Everyone knows the stories of celebrities who had bad plastic surgery done. We’ve all seen the clickbait slideshows that invite you to gawk at the before/after horrors of overdone botox, facelifts that were just a bit too tight, and nose jobs that verged on ghoulish. It’s the ultimate Hollywood cautionary tale, the thing us normal folks get to look at and pretend we would never fall prey to such insecurities if we were in that position. Of course, we only call out the bad work, or at least the more noticeable work. Nowadays, if the work is good then it won’t stop the ageing process but it’ll slow it down enough to have people wondering why you never age. You can get cold laser facials (reportedly popular with Meghan Markle), or have the fat removed from your backside to fill in those pesky lines, or get stem cell cream treatments, and so on. The options have never been more plentiful or available if you’ve got the cash and clout.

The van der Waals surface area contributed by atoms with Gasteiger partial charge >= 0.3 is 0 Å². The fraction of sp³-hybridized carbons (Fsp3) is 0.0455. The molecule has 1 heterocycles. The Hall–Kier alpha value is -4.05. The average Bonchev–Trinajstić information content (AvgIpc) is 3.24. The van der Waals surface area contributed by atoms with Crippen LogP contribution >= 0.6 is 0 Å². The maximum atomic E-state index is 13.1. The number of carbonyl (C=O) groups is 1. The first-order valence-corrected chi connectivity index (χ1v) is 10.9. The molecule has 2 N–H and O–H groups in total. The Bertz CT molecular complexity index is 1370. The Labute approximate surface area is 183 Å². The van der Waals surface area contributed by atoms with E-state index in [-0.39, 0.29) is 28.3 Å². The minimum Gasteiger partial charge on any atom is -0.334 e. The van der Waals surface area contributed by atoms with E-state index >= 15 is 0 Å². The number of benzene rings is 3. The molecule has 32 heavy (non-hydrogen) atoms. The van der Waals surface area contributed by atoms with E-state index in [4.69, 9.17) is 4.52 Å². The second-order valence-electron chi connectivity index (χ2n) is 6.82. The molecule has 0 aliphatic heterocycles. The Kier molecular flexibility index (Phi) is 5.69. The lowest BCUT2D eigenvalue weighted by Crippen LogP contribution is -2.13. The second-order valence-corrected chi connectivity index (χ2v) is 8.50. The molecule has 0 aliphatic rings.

Yet still the illusion of effortless perfection is upheld. The reality of anti-ageing treatments is denied time and time again. Oh, it’s just good genes. I just make sure to drink my eight glasses of water a day and get a good night’s sleep. It’s the same nonsense that occurs when celebrities who drop their pregnancy pounds in six weeks claim breastfeeding was the key cause of weight loss. We know why they uphold the lie but our empathy for their impossible bind and industry-wide pressure doesn’t make it sting any less when the inherently unattainable is shilled back to us as the dream. The transformative legend became the secret we don’t talk about, the endless act of smoke and mirrors that can never be confessed because to do so would break some sort of unofficial contract between fame and fan. Even at its most lavish, there exists this need to position the fantasy of celebrity as something that anyone can attain. Forget societal boundaries, systemic misogyny, racism, homophobia, transphobia, and classism, and don’t pay too much attention to the stifling requirements of youth and beauty. Just get the right creams and eat the right food and you’ll be good to go.